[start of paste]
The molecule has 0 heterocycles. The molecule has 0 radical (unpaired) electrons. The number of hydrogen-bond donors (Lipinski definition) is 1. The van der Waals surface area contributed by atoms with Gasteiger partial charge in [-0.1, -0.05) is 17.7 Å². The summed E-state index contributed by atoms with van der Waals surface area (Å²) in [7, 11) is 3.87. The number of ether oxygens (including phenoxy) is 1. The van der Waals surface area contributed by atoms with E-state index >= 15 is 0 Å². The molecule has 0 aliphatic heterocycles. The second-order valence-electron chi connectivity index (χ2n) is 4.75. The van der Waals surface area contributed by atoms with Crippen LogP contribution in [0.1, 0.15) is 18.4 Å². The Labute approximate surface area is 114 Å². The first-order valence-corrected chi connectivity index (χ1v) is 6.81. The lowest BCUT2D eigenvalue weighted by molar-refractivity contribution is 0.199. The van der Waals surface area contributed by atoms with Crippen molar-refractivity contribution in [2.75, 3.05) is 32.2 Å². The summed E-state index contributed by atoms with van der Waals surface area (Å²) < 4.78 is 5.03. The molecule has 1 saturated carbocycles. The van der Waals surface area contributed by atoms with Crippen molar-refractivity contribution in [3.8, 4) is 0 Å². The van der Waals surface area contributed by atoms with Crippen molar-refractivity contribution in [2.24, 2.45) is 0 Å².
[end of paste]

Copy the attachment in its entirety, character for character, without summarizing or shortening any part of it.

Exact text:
The molecule has 0 heterocycles. The molecule has 0 radical (unpaired) electrons. The number of hydrogen-bond donors (Lipinski definition) is 1. The van der Waals surface area contributed by atoms with Gasteiger partial charge in [-0.1, -0.05) is 17.7 Å². The summed E-state index contributed by atoms with van der Waals surface area (Å²) in [7, 11) is 3.87. The number of ether oxygens (including phenoxy) is 1. The van der Waals surface area contributed by atoms with E-state index >= 15 is 0 Å². The molecule has 0 aliphatic heterocycles. The second-order valence-electron chi connectivity index (χ2n) is 4.75. The van der Waals surface area contributed by atoms with Crippen LogP contribution in [0.1, 0.15) is 18.4 Å². The Labute approximate surface area is 114 Å². The first-order valence-corrected chi connectivity index (χ1v) is 6.81. The lowest BCUT2D eigenvalue weighted by molar-refractivity contribution is 0.199. The van der Waals surface area contributed by atoms with Crippen molar-refractivity contribution in [2.75, 3.05) is 32.2 Å². The summed E-state index contributed by atoms with van der Waals surface area (Å²) < 4.78 is 5.03. The molecule has 1 saturated carbocycles. The van der Waals surface area contributed by atoms with Crippen molar-refractivity contribution in [3.8, 4) is 0 Å². The van der Waals surface area contributed by atoms with Crippen molar-refractivity contribution in [2.24, 2.45) is 0 Å².